Today was almost entirely consumed by the preparation for and presentations later in the day. We had no mandated wake-up time so we all took full advantage of the extra sleep time. I very nearly missed the hotel breakfast, but I managed to get down in time to try a new breakfast food: chocolate filled croissant. It did not live up to the hype. My H&K group was planning on meeting our German students to work at 15:30 so we had time to go to the Uni and eat at mensa one last time on the trip. After all our travelling by streetcar, I finally am feeling very comfortable about riding them. At mensa, I got my customary three rolls. I’m not sure if I have waxed poetic about European bread before but it is very special no matter where you get it. It somehow manages to be the perfect amount of crunchy on the outside but also doughy and chewy on the inside. I also was happily surprised to find that mensa was still serving the Boston crème-tasting dessert that I passed on the other day, so I nabbed one today.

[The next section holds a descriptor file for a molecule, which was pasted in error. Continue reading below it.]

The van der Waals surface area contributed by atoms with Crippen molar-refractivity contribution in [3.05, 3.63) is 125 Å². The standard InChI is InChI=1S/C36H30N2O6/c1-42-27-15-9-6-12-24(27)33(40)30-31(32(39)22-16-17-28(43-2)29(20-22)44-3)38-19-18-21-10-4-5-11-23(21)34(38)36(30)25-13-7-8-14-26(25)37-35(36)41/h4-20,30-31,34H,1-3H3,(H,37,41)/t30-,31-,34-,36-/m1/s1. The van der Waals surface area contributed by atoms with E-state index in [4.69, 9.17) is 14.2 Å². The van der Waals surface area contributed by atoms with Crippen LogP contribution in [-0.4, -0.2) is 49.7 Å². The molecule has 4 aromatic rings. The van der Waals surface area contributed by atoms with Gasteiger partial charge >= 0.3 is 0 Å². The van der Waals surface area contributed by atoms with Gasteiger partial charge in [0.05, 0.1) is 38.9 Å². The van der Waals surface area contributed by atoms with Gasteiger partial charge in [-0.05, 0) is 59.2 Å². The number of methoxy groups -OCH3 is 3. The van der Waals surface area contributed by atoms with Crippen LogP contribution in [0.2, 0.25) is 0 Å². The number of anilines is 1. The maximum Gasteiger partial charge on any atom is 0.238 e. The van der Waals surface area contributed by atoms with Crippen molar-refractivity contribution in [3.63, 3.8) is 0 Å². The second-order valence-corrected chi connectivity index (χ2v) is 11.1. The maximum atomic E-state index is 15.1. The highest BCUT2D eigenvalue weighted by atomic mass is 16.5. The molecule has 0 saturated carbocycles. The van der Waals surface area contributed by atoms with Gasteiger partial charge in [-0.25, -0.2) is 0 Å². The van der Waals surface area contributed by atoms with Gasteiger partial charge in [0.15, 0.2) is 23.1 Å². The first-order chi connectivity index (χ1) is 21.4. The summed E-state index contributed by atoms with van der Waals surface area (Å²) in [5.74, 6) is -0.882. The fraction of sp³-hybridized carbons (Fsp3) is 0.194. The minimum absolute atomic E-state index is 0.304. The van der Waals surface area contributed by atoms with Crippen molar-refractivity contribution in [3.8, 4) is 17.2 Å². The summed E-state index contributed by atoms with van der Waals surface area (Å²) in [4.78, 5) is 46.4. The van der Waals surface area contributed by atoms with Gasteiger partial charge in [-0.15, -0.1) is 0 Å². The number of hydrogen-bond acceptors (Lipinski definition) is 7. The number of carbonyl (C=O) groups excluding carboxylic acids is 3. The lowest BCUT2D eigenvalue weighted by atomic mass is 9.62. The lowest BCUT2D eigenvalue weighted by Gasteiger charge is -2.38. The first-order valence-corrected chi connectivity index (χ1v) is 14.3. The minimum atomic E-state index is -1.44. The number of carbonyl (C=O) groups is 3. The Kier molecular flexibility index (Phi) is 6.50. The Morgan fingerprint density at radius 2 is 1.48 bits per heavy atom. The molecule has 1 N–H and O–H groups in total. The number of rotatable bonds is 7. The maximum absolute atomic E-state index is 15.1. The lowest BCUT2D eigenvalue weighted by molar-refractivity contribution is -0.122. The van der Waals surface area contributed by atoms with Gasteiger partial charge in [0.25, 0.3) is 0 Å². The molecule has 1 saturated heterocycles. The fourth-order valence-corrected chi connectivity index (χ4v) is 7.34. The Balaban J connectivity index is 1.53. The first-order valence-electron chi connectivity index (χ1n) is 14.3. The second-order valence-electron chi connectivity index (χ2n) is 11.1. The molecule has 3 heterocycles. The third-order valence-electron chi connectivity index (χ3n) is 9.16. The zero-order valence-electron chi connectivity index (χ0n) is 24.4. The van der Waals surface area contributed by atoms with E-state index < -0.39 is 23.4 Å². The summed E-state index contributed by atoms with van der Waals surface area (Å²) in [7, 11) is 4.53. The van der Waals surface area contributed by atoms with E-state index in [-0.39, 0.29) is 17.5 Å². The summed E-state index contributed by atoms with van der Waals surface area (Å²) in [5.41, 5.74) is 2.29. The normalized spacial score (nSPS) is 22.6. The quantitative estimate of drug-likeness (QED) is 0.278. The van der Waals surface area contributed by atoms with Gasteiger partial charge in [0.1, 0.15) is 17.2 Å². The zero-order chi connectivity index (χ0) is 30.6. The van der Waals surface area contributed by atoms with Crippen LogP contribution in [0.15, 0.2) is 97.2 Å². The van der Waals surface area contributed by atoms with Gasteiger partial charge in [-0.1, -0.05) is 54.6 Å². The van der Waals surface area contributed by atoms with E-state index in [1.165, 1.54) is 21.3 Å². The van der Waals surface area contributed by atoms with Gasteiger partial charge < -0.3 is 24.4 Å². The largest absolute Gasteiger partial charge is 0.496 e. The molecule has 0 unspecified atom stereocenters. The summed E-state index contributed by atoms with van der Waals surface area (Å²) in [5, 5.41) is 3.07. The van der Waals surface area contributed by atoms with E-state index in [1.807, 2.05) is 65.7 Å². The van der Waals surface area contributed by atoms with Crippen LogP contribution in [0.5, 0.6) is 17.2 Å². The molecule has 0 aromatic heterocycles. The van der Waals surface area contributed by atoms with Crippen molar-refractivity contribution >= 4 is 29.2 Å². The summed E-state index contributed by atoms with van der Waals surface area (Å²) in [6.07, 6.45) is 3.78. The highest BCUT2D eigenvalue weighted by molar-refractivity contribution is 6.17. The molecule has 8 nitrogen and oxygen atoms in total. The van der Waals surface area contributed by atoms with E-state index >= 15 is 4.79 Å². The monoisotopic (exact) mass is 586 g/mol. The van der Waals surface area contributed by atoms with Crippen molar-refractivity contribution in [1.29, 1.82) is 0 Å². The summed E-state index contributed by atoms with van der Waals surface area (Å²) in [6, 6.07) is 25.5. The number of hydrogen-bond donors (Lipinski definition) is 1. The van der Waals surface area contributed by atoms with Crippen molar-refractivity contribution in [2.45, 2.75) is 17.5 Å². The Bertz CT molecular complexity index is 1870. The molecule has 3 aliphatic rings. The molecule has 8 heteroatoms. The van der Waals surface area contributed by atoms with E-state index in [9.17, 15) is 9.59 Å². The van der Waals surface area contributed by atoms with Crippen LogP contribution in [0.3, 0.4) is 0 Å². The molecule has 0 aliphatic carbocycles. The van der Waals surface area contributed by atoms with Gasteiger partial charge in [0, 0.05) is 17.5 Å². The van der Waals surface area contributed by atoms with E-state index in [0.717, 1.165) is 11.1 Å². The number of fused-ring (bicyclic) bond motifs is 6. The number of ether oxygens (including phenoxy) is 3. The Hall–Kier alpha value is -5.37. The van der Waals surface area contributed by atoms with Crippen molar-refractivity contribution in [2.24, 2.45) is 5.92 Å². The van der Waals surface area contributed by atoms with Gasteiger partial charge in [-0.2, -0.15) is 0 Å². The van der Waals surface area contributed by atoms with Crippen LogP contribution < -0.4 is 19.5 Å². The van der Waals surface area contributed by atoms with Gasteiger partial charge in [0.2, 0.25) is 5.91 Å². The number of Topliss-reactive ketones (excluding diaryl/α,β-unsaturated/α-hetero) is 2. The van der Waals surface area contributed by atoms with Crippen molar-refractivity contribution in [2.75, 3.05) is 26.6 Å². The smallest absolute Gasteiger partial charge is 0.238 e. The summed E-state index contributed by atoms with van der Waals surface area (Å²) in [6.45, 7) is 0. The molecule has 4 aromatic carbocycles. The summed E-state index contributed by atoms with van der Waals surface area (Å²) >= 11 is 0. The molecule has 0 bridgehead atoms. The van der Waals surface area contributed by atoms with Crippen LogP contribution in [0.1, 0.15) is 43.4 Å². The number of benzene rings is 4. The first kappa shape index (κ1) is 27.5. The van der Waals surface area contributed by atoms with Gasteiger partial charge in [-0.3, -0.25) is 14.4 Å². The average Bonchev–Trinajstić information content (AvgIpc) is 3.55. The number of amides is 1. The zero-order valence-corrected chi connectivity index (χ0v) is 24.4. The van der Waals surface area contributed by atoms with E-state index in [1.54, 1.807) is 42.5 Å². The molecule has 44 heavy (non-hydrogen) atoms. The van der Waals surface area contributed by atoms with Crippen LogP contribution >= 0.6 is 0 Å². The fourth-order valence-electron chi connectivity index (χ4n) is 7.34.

Over lunch, we discussed the business situation that H&K seemed to be in after the tour yesterday. On one part of the tour, we walked into a room and there were seven or so elderly woman making air dampers, but the room looked exactly like a sweat shop. We called them the “sweatshop grandmas” and had a good laugh. Also, we seemed to get the impression from the tour guide yesterday that H&K was accepting of its’ status quo and probable inevitable destruction and not doing anything to prolong or avoid it which made it difficult for us to complete certain required parts of our presentation like “future innovation” and R&D.
We went back to the hotel to change and grab laptops, then we returned to the University to meet with our German students. The entire presentation was prepared so we went through it multiple times to practice and to get the timing down. Eventually, 17:30 rolled around and the presentations began. BMW went first and made a very dramatic introduction. All of the presentations were great, but the most surprising thing was how well each group had prepared to answer questions.
Our H&K group went second (which is the ideal time to go in my opinion) and everyone did very well on their section. When I was talking, I tried to imagine that the audience was one of my friends and I was just having a conversation with them. That seems to help me not sound so monotonous when public speaking. Every time we had practiced before the real thing, we were far under the time limit, but when showtime came around, we ended up cutting it pretty close timewise. It was a massive weight off my shoulders when my group had finished presenting. Now, I won’t have anything to worry about for the rest of the trip. It’s a good feeling.